How the Right Message Will Attract Prospects at Much Higher Response Rates: Market Research Part 3
Updated: Nov 14, 2019
In the last article we talked about defining your target audience, but how do you find out what they really think and believe instead of obtaining social responses based on peer pressure or trying to sound politically correct. Today we will discuss how the right message will resonate with your audience to achieve a higher response rate and make your marketing more profitable and effective.
In this article we are going to go into a little more depth of what a survey is. This is the easiest way to gather intelligence and data on what it is that your market wants.
Here’s a quick and easy to understand definition:
A survey investigates that opinions or experiences of a group of people by asking them questions.
Surveys also help us view things through a specific group of people’s eyes. We put ourselves in their shoes to speak and allows us the opportunity to view the world as they view it.
Now, let me say up front that the value of a survey is dependent on the quality of the questions that it asks. Simply polling people is not going to tell you what they are actually thinking.
How do you know what questions to ask?
The best way to come up with a list of questions to ask on your survey is to start with a goal. We need to know what your objective is with the survey. In other words, what are you trying to accomplish with it? What part of the audiences’ problem are you trying to solve?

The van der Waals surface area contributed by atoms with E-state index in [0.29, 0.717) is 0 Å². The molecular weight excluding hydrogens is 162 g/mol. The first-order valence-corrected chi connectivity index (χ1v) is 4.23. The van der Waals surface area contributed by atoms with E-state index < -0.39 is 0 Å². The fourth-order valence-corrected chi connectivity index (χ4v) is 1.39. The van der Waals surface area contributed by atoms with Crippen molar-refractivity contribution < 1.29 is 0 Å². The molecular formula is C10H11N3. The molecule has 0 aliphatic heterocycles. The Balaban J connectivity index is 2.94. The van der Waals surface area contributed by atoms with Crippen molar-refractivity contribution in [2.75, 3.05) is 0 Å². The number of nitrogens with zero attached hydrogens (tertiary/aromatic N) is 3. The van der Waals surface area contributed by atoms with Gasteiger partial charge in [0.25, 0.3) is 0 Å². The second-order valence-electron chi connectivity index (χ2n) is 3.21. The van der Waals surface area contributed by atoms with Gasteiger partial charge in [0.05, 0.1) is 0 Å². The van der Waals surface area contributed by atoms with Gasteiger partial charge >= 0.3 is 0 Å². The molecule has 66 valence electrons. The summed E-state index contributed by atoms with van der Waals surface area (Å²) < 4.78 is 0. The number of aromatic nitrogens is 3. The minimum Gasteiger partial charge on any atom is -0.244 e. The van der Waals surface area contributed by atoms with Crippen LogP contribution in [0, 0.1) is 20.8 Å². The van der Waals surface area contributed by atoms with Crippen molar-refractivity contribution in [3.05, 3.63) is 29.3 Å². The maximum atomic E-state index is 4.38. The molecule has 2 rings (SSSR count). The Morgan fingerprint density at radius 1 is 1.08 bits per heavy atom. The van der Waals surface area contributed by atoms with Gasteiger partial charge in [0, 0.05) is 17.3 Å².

Let me give you an example of what I mean by goal in this context.
One goal you could have is to find out who has already read a specific book, or books like it. Then we can seek out similar individuals for our research. Now we can discover what common problems these folks face and try to solve them.
Salespeople, really good salespeople call these “pain points.” That’s an effective way to look at it. We want to eliminate pain from our audience’s lives. We can formulate look at questions that uncover pain points that we may not have considered. Something else that we can look at, is how these people perceive value. Borrowing again from the sales world. We know that building value is crucial to tipping the decision to buy to a “yes.”
For example, in Frank’s book from part 2 of this series, he’s trying to help people lose weight. We might uncover that people want to lose weight not because the scale says so, or it improves their health. They may simply want to look better in the clothes they wear. This drastically alters the marketing messages to this audience.
By knowing this, we could ensure that any marketing efforts we undertake address those concerns. We could say something like,“By following this simple plan, you’ll finally stop dreading the morning routine of staring into the closet and wondering what you are going to wear.”
It could be health, self-esteem, self-confidence, or health. The point is the survey is what uncovers this and gives us the knowledge to address these concerns both with our content and our marketing.
Frank did just this. He learned that his audience was skeptical and feared that no diet would work. This led him to put in his message: “Diets Don’t Work!”
Now, he has their attention. He tells them by studying this plan and implementing a new lifestyle they can finally win the weight loss battle they’ve been fighting.
In teaching tons of good salespeople we know that they are using their conversations with customers as mini-surveys and then crafting a presentation that addresses what’s important to them.
You don’t want to waste time on facts and figures that have no value to your market. You want to collect enough data so your marketing pieces build rapport and empathy just like a salesperson would face to face.